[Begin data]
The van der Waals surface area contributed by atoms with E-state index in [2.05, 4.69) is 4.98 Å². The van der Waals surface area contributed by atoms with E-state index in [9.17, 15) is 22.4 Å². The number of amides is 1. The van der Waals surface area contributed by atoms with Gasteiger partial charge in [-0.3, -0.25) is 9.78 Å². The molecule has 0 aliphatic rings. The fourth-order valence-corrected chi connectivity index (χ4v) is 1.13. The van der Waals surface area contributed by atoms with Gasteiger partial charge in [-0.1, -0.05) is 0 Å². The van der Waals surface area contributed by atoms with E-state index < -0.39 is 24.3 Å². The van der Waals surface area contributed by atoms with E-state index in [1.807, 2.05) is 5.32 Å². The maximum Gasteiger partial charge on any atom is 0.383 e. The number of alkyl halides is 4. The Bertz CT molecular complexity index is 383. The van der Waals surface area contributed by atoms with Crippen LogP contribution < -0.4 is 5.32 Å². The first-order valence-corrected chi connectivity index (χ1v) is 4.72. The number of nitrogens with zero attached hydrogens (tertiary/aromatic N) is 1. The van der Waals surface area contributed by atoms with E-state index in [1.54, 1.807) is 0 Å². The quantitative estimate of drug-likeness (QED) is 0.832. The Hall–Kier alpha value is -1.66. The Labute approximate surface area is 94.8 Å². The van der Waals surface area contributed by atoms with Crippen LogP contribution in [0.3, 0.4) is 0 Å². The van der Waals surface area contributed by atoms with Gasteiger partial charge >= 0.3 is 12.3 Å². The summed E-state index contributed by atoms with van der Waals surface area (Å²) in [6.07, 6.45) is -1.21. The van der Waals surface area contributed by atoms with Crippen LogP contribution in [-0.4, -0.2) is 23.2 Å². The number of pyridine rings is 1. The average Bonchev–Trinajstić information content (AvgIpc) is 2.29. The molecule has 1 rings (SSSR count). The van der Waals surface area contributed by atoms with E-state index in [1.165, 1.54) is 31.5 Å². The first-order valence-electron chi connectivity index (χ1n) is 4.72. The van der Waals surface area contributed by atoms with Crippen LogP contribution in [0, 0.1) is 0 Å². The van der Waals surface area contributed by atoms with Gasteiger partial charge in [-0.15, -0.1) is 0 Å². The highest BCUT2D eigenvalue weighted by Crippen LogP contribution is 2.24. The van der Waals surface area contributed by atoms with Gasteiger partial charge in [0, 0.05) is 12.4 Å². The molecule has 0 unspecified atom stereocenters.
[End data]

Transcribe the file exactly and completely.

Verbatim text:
The van der Waals surface area contributed by atoms with E-state index in [2.05, 4.69) is 4.98 Å². The van der Waals surface area contributed by atoms with E-state index in [9.17, 15) is 22.4 Å². The number of amides is 1. The van der Waals surface area contributed by atoms with Gasteiger partial charge in [-0.3, -0.25) is 9.78 Å². The molecule has 0 aliphatic rings. The fourth-order valence-corrected chi connectivity index (χ4v) is 1.13. The van der Waals surface area contributed by atoms with Gasteiger partial charge in [-0.1, -0.05) is 0 Å². The van der Waals surface area contributed by atoms with E-state index < -0.39 is 24.3 Å². The van der Waals surface area contributed by atoms with E-state index in [1.807, 2.05) is 5.32 Å². The maximum Gasteiger partial charge on any atom is 0.383 e. The number of alkyl halides is 4. The Bertz CT molecular complexity index is 383. The van der Waals surface area contributed by atoms with Crippen LogP contribution < -0.4 is 5.32 Å². The first-order valence-corrected chi connectivity index (χ1v) is 4.72. The number of nitrogens with zero attached hydrogens (tertiary/aromatic N) is 1. The van der Waals surface area contributed by atoms with E-state index in [1.54, 1.807) is 0 Å². The quantitative estimate of drug-likeness (QED) is 0.832. The Hall–Kier alpha value is -1.66. The Labute approximate surface area is 94.8 Å². The van der Waals surface area contributed by atoms with Crippen LogP contribution in [0.3, 0.4) is 0 Å². The van der Waals surface area contributed by atoms with Gasteiger partial charge >= 0.3 is 12.3 Å². The summed E-state index contributed by atoms with van der Waals surface area (Å²) in [6.07, 6.45) is -1.21. The van der Waals surface area contributed by atoms with Crippen LogP contribution in [-0.4, -0.2) is 23.2 Å². The number of pyridine rings is 1. The average Bonchev–Trinajstić information content (AvgIpc) is 2.29. The molecule has 1 rings (SSSR count). The van der Waals surface area contributed by atoms with E-state index in [1.165, 1.54) is 31.5 Å². The first-order valence-electron chi connectivity index (χ1n) is 4.72. The van der Waals surface area contributed by atoms with Crippen LogP contribution in [0, 0.1) is 0 Å². The van der Waals surface area contributed by atoms with Gasteiger partial charge in [-0.15, -0.1) is 0 Å². The highest BCUT2D eigenvalue weighted by Crippen LogP contribution is 2.24. The van der Waals surface area contributed by atoms with Gasteiger partial charge in [0, 0.05) is 12.4 Å². The molecule has 0 unspecified atom stereocenters.